Creative agency Smith &+ Village is helping department store Harvey Nichols to build a stand-out collection of own-brand wines, with a fresh approach to marketing and design.
Smith &+ Village says it took cues from the fashion world to create the bottles, using the department store’s HN monogram as a label shape and using unorthodox text to create a punchy, modern design that moves away from wine labelling stereotypes.
Harvey Nichols worked with small producers around the world to produce its wine collection, with offerings including Sauvignon Blanc, Chablis, Sancerre, Chianti, Malbec and Champagne Brut.
Richard Village, strategy director at Smith &+ Village, said: “With this project, we’ve moved beyond the mysticism of traditional terroir-based marketing and found a voice that works for the consumers, the winemakers and the retailers. While we approached the work with consumer desires out front, interestingly, the individual vineyards that produce Harvey Nichols’ own wine have really gone with it and are thrilled with the results.”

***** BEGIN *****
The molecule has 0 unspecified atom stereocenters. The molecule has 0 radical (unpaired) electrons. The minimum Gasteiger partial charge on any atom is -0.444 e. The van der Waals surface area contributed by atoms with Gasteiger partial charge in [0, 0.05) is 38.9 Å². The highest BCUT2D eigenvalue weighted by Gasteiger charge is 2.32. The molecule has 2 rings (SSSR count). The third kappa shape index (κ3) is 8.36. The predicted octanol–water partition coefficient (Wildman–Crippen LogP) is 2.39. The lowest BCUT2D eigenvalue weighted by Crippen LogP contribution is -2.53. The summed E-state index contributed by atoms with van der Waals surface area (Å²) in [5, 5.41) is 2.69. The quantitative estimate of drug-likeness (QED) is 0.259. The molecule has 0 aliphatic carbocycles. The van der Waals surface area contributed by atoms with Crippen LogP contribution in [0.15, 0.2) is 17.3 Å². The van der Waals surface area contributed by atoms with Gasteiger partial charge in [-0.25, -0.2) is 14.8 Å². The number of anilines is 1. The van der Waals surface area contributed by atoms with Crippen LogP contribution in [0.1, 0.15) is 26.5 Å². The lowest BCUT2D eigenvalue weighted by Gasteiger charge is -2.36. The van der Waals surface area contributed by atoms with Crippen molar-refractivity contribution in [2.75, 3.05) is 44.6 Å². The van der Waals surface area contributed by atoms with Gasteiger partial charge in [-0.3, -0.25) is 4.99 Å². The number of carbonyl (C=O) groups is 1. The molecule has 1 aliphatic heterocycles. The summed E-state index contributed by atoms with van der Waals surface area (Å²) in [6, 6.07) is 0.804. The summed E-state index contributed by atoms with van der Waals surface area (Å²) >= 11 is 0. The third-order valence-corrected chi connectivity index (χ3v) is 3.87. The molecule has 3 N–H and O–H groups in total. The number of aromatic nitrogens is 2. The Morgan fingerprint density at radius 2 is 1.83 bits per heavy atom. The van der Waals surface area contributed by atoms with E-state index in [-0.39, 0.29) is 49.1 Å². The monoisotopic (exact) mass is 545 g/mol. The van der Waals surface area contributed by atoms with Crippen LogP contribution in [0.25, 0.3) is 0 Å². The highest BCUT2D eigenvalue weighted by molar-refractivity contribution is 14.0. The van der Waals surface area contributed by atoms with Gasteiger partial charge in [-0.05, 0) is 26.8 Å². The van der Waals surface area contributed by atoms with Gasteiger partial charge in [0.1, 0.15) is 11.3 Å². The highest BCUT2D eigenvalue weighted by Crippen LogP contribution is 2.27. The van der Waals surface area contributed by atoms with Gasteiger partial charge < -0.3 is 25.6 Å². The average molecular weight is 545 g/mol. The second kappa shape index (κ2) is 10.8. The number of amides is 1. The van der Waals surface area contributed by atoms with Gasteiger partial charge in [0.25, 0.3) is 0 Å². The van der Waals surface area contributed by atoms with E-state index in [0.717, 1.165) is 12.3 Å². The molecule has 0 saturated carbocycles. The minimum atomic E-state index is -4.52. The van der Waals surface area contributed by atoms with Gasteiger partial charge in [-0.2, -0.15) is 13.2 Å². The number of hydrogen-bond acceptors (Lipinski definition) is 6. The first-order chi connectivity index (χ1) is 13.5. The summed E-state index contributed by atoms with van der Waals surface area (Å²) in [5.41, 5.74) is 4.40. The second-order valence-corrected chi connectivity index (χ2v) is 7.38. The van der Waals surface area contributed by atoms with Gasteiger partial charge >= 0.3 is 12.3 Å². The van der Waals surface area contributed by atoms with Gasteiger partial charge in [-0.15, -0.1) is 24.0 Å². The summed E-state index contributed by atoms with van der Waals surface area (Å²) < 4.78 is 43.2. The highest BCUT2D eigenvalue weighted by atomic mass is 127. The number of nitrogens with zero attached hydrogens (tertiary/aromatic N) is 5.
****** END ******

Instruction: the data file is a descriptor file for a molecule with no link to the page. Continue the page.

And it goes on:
Catherine Bewick, wine industry expert and head of client services at Smith &+ Village, said: “The wine industry tends to rely heavily on the personal sell, with the consumer guided in their choice. As sales move more towards online, brands don’t have that personal touch to rely on, buying decisions are made very quickly and so you need to get so much out of what is a very short interaction.”
The range is part of an ongoing project by Smith &+ Village’s to revamp Harvey Nichols’ food and drink offering, focusing on marketing the range more like a fashion of lifestyle brand. The approach has proved successful, particularly among online shoppers.
Robert Graves, head of buying, food and beverage at Harvey Nichols, said: “Falling within the overarching sense of ‘food and drink meet fashion’, Smith &+ Village’s strategy for our wine plays into the fearlessly stylish quality of the Harvey Nichols brand. And because of this, we could treat wine in a totally new way…giving it a new lease of life.”
19 September 2020 – Bethany Whymark